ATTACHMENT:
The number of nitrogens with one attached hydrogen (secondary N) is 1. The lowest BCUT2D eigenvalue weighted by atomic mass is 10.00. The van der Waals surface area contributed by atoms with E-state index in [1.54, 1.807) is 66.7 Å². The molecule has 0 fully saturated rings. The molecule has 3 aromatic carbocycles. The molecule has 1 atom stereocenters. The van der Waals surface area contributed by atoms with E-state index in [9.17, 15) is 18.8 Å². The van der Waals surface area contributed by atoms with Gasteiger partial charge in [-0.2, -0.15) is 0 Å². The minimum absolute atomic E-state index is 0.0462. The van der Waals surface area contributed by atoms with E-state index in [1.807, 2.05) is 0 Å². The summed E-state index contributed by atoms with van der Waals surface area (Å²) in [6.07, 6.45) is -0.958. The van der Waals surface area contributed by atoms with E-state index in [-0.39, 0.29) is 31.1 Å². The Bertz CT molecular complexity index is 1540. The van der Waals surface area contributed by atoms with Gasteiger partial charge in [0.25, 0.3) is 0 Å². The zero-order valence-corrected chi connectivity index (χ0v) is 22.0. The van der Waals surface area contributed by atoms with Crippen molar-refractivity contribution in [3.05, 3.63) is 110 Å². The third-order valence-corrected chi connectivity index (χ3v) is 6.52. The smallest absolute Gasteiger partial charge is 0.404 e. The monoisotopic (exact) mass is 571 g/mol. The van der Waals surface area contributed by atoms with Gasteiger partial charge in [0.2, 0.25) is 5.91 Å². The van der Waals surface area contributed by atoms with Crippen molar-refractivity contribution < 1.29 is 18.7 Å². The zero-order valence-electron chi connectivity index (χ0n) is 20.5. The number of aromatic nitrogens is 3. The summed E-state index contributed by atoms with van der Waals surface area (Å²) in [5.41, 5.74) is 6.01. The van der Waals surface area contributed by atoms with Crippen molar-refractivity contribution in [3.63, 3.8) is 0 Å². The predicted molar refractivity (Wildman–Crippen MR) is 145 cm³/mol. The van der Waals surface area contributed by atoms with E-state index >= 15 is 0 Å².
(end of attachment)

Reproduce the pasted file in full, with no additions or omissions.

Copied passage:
The number of nitrogens with one attached hydrogen (secondary N) is 1. The lowest BCUT2D eigenvalue weighted by atomic mass is 10.00. The van der Waals surface area contributed by atoms with E-state index in [1.54, 1.807) is 66.7 Å². The molecule has 0 fully saturated rings. The molecule has 3 aromatic carbocycles. The molecule has 1 atom stereocenters. The van der Waals surface area contributed by atoms with E-state index in [9.17, 15) is 18.8 Å². The van der Waals surface area contributed by atoms with Gasteiger partial charge in [-0.2, -0.15) is 0 Å². The minimum absolute atomic E-state index is 0.0462. The van der Waals surface area contributed by atoms with E-state index in [1.807, 2.05) is 0 Å². The summed E-state index contributed by atoms with van der Waals surface area (Å²) in [6.07, 6.45) is -0.958. The van der Waals surface area contributed by atoms with E-state index in [-0.39, 0.29) is 31.1 Å². The Bertz CT molecular complexity index is 1540. The van der Waals surface area contributed by atoms with Gasteiger partial charge in [0.25, 0.3) is 0 Å². The zero-order valence-corrected chi connectivity index (χ0v) is 22.0. The van der Waals surface area contributed by atoms with Crippen molar-refractivity contribution in [3.05, 3.63) is 110 Å². The third-order valence-corrected chi connectivity index (χ3v) is 6.52. The smallest absolute Gasteiger partial charge is 0.404 e. The monoisotopic (exact) mass is 571 g/mol. The van der Waals surface area contributed by atoms with Gasteiger partial charge in [0.2, 0.25) is 5.91 Å². The van der Waals surface area contributed by atoms with Crippen molar-refractivity contribution < 1.29 is 18.7 Å². The zero-order valence-electron chi connectivity index (χ0n) is 20.5. The number of aromatic nitrogens is 3. The summed E-state index contributed by atoms with van der Waals surface area (Å²) in [5.41, 5.74) is 6.01. The van der Waals surface area contributed by atoms with Crippen molar-refractivity contribution in [3.63, 3.8) is 0 Å². The predicted molar refractivity (Wildman–Crippen MR) is 145 cm³/mol. The van der Waals surface area contributed by atoms with E-state index >= 15 is 0 Å².